Campus Housing - General Information
Why do I have to live on campus?
The concept of living on campus goes back centuries to the establishment of colleges and universities. Because these institutions were few in number and far away from family homes, the students needed a place to sleep - and devote themselves to study.
College dormitories were a standard feature of the many universities that grew around the world. Except for some inner city or "commuter" campuses, most all colleges have some kind of living facilities for students. Recently, even some traditional community colleges have added on or off-campus housing.
The concept of "Residence Life" became common in recent years. Dorms were once spaces to "warehouse" student bodies; today Res Life includes an array of living arrangements, and most importantly, programs to help foster independence, decision-making and inter-cultural experiences among students.
Most universities want Freshmen and Sophomores to live on campus to gain academic skills, be exposed to diverse people and ideas, and make strong connections with other students and faculty. Though it might seem like an annoyance to some students who'd rather just live alone, it is a valuable learning and life experience. That's why most colleges insist on it.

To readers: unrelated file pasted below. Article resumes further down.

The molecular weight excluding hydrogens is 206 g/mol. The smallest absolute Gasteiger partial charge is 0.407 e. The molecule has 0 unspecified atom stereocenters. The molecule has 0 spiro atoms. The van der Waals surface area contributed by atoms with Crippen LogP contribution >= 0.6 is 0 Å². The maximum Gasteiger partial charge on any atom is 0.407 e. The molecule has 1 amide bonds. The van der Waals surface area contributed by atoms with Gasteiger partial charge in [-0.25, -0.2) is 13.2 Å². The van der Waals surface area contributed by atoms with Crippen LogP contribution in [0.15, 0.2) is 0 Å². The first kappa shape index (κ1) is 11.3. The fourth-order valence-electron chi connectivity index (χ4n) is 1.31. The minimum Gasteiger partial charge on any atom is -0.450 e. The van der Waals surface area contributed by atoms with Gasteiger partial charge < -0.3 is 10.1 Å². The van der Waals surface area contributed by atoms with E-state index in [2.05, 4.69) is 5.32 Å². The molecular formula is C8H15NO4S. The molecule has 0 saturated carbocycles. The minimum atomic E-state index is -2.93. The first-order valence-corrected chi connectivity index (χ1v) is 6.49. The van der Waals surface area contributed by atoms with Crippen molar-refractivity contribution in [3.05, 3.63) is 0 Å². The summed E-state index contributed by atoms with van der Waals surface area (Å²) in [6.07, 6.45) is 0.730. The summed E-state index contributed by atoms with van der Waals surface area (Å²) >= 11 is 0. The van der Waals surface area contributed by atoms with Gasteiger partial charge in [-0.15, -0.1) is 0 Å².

Types of Campus Housing
Depending on the nature of the university or college, when it was built - or rebuilt - campus housing takes a number of forms, even on one campus.
"Barracks" style dorms that house four or more students in bunk beds might still be available at some schools, though that arrangement has pretty much gone out of style.
The traditional two-students-to-a-room type of layout (a double) is the norm at most colleges and universities. Room sizes and furnishings vary, but they include beds, desks, dressers and closets in most cases. Many rooms of this type are arranged along a hall, with shared bathrooms and showers down the hall, or connecting two rooms. Some two-student rooms have a private bathroom attached, with or without a shower.
Suite-type floor plans have become popular in recent years. These have at minimum a common "living room" with two or more, single or double bedrooms off of it. A bathroom might be included, or it might be down the hall and shared with other residents.
Larger suite-style layouts might also include a shared kitchenette and eating space, making the suite into a kind of apartment.
Because of the Americans with Disabilities Act, and other laws, accessible rooms, bathrooms and other spaces must be incorporated in the various types of campus housing.
Most campuses include several move-in-ready, wheelchair-accessible rooms. In addition, other rooms are "adjustable" and can easily be modified to accommodate a wheelchair or other disability equipment.
Features like fire alarms or doorbells with strobe lights or other visual signaling are also usually built in, or available to install. Personal devices like a visual alarm clock are the responsibility of the student.
Most campuses have a process for requesting an accessible room, either through the Residential Life website or the Disability Services office on campus.